YSTRAD COUNTY COURT. Transaction in Cows. A cow transaction engaged the attention of Judge Bryn Roberts at Ystrad County Court on Tuesday. Evan Felix, farmer, Ciliau Aeron. Cardiganshire, claiming JE23 15s, balanbe of a. current account from Mrs Davies, a widow, of Augustus-street, Ton Pentre. Mr T. Millward represented the claimant, and Mr Walker (Messrs Trehame and Treharne) was for the defendants. Many transactions had taken place between the parties, and all seemed to go well until October 3rd, 1906, when Mr Felix took four cows to Ystrad Rhondda. He sold two, and failing to come to an arrangement as to price for the others with Mrs Davies and her daughter, they were taken to sheds belong- ing to the defendant, where they remained for some time. The value placed on the animals by the dealer was £ 15 and;614t-espectivety. Subsequently defendant advertised in the Echo," and later a sale was effected, the animals being disposed of for B7 5s. Plaintiff stated that he had not seen any notice of sale, nor had he received any intimation that it was to take place. He still maintained that the value of the cattle was £29. Mrs v;1\.ies. in the witness box, gave an absolute denial that any purchase had been made. Mr D. Richards gave evidence of sa-Ie, which he announced by the town crier. The judge held that a sale had taken place, and orders! that the question of accounts should be left for thy decision of the learned i-egistrai- (Mr James Spickett). To Be Returned With Costs. An action was brought by blacksmith, Tonyrefail, to recover a jst of drawers and a pier glass, which had been sold under a distraint at his son-in-law's house, at Treherbert. A claim for damages was also made, but this was withdrawn. An order was made for the return of the goods with costs.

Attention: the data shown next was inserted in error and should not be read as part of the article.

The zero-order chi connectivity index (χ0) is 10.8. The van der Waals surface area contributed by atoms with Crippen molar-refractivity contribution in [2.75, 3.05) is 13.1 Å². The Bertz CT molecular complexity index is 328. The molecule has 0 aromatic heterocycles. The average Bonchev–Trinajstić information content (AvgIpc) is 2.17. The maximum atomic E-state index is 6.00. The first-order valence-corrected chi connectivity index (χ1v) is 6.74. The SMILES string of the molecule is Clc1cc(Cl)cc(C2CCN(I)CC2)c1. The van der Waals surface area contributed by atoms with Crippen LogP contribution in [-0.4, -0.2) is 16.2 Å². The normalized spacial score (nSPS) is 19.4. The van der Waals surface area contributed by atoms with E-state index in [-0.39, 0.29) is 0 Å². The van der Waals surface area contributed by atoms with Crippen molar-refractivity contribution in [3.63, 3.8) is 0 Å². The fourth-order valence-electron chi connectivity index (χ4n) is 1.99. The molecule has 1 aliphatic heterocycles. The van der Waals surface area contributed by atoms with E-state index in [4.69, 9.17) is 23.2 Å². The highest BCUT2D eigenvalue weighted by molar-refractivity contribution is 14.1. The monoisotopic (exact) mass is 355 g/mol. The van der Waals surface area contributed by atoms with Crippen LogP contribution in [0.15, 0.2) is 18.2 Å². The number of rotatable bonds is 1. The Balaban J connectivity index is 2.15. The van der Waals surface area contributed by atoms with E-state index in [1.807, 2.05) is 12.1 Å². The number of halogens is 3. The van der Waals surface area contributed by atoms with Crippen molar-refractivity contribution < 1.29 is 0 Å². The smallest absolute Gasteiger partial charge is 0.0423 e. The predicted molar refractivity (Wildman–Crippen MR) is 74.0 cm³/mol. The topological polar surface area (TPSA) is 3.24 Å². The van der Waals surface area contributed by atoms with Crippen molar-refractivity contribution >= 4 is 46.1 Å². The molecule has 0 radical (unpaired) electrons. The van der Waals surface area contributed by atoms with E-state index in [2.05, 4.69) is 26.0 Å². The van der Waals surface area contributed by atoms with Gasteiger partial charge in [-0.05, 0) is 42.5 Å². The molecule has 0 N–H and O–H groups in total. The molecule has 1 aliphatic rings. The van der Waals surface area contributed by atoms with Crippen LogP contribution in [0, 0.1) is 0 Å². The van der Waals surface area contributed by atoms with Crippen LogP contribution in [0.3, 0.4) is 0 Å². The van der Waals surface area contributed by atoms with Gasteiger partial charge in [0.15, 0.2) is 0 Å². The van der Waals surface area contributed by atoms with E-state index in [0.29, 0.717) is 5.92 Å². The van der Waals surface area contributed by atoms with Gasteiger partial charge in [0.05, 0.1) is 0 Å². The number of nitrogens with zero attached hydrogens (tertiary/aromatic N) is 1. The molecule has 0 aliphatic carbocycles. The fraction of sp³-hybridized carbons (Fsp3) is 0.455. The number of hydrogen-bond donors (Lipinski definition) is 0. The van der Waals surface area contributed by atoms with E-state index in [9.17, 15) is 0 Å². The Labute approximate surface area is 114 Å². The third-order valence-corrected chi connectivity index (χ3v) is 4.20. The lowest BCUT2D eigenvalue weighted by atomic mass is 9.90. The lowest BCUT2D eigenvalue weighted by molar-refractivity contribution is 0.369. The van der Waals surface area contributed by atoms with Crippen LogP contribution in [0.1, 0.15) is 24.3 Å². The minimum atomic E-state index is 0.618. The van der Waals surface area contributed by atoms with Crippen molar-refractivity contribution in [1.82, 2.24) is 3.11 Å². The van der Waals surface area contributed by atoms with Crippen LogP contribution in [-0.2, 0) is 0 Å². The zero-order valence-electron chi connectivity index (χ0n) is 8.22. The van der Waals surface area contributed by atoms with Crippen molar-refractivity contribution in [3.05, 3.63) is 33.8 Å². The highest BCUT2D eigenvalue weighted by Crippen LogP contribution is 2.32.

A VARIED CAREER. Cardfffian's Examination in Bankruptcy. On Tuesday at the London Bankruptcy Court the public examination of R. A. Wil lia-ms, late of Cardiff, was concluded upon accounts showing liabilities zE741 and assets 1112. In examination the debtor stated that he was formerly with a firm of shippers at Liver- pool. He then went out to-South Africa, and became a fitter in mines at Johannesburg, afterwards going on the stage. He came back to England. and, in 1903. h, started at tbr> E-x- change. Cardiff, as an oil and fluid merchant. He kept that business going for a time, but eventaially had to close it owing to want of capital, and he started in partnership as a lighting contractor. Little business, however. was done, and the partnership was dissolved, and eventually he was compelled to file his petition- He attributed his failure to want of capital-
The death is announced of Mr Simon Price, Lletty Einon. Cwmdu, near Llandilo, a well- known figure in the Locality. He was 80 of age.
■ ,77 I Eat Sparingly I of Meat if you would be com- fortable" during the hot days. In its place the creamy coolness of a Corn Flour Blancmange is as acceptable as it is good,-w light and digestible as it is energizing and healthful. But have the best Corn Floor there's only one best IBrown & Poison's "Patent" Corn Flourj